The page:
This is the latest river cottage handbook and today it’s had a proper outing from the shelf. I’ve been stuck indoors waiting for a courier to deliver my new passport (photo marginally less hideous than the last one which is quite exciting) and to make being housebound on that British rarity, a sunny day off, I thought baking might be in order. (I should have done housework and could have read but baking and looking for stuff on the internet has been more appealing.)
I wasn’t sure how much I needed this book but wanted it (so was very pleased when Bloomsbury let me have a copy rendering it entirely guilt free). I already have enough baking related material to see me through any conceivable situation or occasion but I do like these handbooks and for the past few months ‘River Cottage Everyday’ has been the source for a fair bit of excellent cake, more of the same sort of thing can’t be a bad idea.
A couple of weeks ago I really wanted rock cakes only to find that I didn’t have a recipe in any of the many books to hand which shocked me a bit, perhaps the assumption is that people just know how to make them and judging by the tweeted and facebooked instructions I got the moment I started complaining about this lack in my life most people I know do know. Anyway ‘Cakes’ has a rock cake recipe in it so that’s a mark in its favour already. In fact it’s an excellent book for the basics and something that I find interesting is that everything actually looks homemade with all the minor imperfections that implies, after Fiona Cairns and Annie Rigg this is actually quite a relief. Don’t get me wrong, Corbin’s cakes look brilliant it’s just that she makes it look easy and uncomplicated (although this is slightly deceptive.)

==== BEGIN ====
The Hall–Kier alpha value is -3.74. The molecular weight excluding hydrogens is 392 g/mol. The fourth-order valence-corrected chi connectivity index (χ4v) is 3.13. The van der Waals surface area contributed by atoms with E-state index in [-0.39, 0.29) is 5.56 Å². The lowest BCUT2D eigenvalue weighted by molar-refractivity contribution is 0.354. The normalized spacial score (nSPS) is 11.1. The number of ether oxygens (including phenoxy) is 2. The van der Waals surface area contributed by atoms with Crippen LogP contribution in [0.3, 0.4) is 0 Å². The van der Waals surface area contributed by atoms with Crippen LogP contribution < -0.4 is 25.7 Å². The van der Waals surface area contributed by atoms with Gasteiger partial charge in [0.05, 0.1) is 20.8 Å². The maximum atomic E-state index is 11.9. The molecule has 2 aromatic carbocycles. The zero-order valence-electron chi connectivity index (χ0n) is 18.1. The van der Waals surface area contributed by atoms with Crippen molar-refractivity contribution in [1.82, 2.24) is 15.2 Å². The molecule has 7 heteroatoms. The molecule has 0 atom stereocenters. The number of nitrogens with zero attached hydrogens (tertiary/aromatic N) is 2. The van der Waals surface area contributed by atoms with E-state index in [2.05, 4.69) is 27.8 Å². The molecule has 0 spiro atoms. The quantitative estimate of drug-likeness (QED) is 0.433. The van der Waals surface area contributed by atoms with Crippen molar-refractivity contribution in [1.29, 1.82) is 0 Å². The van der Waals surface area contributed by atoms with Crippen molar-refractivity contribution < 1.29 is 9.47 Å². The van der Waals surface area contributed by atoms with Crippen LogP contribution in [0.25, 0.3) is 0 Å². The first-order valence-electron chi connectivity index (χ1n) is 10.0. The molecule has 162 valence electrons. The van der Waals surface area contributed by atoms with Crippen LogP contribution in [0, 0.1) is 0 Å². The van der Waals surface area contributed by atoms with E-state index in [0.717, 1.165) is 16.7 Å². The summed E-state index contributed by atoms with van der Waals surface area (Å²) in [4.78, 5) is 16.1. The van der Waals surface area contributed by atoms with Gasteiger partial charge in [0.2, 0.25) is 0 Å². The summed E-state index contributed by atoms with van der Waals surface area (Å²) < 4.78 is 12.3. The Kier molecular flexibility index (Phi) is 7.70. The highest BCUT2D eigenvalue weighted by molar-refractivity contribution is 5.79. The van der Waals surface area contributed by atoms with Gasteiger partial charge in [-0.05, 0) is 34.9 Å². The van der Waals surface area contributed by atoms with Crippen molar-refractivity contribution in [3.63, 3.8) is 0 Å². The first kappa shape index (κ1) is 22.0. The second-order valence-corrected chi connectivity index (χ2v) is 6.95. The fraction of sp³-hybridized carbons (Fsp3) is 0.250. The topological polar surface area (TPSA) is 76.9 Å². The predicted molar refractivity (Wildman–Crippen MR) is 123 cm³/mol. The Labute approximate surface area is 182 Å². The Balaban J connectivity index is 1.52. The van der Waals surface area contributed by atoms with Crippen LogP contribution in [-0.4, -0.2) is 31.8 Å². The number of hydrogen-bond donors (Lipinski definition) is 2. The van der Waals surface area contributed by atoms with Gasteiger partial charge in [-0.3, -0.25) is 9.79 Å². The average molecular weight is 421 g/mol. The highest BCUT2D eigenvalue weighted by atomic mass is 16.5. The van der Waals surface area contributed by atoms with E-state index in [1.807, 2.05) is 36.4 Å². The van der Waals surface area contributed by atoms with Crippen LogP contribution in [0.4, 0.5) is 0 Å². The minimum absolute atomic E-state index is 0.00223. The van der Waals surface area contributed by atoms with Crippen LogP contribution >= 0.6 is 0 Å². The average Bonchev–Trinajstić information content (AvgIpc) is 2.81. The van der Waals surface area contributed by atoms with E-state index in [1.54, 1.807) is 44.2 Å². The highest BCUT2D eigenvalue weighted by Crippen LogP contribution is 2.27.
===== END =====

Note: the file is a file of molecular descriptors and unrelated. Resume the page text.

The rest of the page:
The cake I’ve wanted to make since I first saw it is the toffee apple cake which I tried today, (The caramel topping refered to is one tin of boiled condensed milk, but you can buy it pre made now which saves hours and electricity) I won’t show you a picture because it transpires that flipping a delicate cake covered in squidgy caramelised apples onto a toffee topped equally apple-y base is really flipping difficult to do without sending toffee spread everywhere and cracking the top of the cake. No prizes for guessing what happened to me, my cake tins were also possibly a bit shallow so the cake developed a muffin top. It’s a delicious cake but the way I made it, it isn’t a pretty cake. (The apples for the base are coated in brown sugar and are amazing but the dulce de leche filling was too much for me. I’m making this again but as a plain apple cake, or possibly the marmalade variation that Corbin gives.)
I’m not sure how many more River Cottage handbooks are in the pipeline, I know one on fruit is coming later this year and I’m hopeful for a Game related one in the future, cheese making would be fun too (I have no idea how practical home cheese making is but I’d love to give it a go). The more I see of them the more I like them and the more indispensable they seem, several titles have gone away with me as holiday reading before, and ‘Cakes’ will be just the thing to take with me the next time I head to the Borders (or any other self catering destination). It would also have been a brilliant book to have had at university when I finally got a flat with more than a toaster in the kitchen. Big glossy cookbooks are fine but it’s nice to have something you can throw in a pocket or bag to browse through at odd moments (It can’t just be me who likes to read cook books like this.) it’s also good to have a book that really looks like it’s meant to be used and won’t object to getting a bit dirty, ‘Cakes’ is also a worthy stable mate for ‘Preserves’ (where my River Cottage handbook obsession began) and I can’t think of any higher praise for it.